Ampang Swell Statistics, Summer: Surf with Light or Offshore Winds
This image shows only the swells directed at Ampang that coincided with light winds or offshore conditions through a typical southern hemisphere summer. It is based on 6931 predictions, one every 3 hours. The direction of the spokes show where quality surf generating swell comes from. Five colours illustrate increasing wave sizes. Blue shows the smallest swells, less that 0.5m (1.5 feet) high. Green and yellow illustrate increasing swell sizes and largest swells greater than >3m (>10ft) are shown in red. In each graph, the area of any colour is proportional to how commonly that size swell happens.
The diagram implies that the dominant swell direction, shown by the biggest spokes, was SSW, whereas the the most common wind blows from the W. The chart at the bottom shows the same thing but without direction information. For example, swells larger than 1.5 feet (0.5m) coincided with good wind conditions 44% of the time, equivalent to 40 days. Open sea swells exceeding >3m (>10ft) are unlikely to arise in a normal southern hemisphere summer but 8% of the time we expect swell in the range 2-3m (6.5-10ft) 8%, equivalent to (7 days). Taking into account the ratio of these swells that coincided with forecast offshore winds, and given the fact that Ampang is slightly protected from open water swells, we calculate that clean surf can be found at Ampang about 44% of the time and that surf is messed up by onshore wind 9% of the time. This is means that we expect 48 days with waves in a typical southern hemisphere summer, of which 40 days should be clean enough to surf.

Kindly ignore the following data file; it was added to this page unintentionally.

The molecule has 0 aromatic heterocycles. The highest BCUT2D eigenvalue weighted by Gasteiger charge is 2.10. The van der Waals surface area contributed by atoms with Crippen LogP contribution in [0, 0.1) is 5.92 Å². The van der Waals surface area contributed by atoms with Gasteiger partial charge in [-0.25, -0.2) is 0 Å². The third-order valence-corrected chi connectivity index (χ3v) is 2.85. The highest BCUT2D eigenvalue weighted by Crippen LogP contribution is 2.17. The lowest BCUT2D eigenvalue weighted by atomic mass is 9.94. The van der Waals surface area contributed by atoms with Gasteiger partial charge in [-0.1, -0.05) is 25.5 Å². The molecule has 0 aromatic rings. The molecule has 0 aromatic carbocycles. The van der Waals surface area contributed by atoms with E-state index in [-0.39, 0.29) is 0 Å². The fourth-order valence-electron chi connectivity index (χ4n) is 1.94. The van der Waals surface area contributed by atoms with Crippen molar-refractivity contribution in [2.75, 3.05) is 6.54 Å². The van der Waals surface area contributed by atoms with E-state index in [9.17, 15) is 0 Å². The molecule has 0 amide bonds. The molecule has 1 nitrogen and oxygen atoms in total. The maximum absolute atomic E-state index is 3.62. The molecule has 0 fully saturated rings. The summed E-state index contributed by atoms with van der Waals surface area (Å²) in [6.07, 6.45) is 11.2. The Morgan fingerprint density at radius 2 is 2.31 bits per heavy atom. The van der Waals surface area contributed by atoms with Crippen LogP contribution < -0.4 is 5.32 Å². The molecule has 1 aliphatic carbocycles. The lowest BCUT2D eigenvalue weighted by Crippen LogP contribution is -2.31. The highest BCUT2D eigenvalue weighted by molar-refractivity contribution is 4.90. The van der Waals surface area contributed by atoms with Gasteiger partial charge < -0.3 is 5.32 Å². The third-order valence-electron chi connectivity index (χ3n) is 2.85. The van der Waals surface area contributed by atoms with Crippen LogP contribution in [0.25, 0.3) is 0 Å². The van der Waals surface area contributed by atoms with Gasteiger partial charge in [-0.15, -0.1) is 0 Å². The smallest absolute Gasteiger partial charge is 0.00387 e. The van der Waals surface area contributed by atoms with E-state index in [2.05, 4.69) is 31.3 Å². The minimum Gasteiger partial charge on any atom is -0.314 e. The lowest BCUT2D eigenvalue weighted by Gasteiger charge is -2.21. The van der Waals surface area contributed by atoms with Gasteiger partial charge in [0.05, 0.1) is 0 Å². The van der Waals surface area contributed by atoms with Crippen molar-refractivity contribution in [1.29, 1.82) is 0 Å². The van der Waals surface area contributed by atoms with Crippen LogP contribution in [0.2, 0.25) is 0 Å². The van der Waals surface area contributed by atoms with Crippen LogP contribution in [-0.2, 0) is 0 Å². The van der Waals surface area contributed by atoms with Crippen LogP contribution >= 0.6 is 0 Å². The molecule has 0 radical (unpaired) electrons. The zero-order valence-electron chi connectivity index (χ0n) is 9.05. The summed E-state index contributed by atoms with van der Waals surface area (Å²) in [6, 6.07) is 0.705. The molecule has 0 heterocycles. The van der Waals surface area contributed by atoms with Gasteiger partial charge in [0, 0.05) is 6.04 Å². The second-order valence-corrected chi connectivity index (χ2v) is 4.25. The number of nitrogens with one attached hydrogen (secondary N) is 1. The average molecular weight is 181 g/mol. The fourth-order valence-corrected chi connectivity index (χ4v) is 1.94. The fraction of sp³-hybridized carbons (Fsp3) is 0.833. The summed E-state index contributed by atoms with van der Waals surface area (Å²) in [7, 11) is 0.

IMPORTANT: Beta version feature! Swell heights are open water values from NWW3. There is no attempt to model near-shore effects. Coastal wave heights will generally be less, especially if the break does not have unobstructed exposure to the open ocean.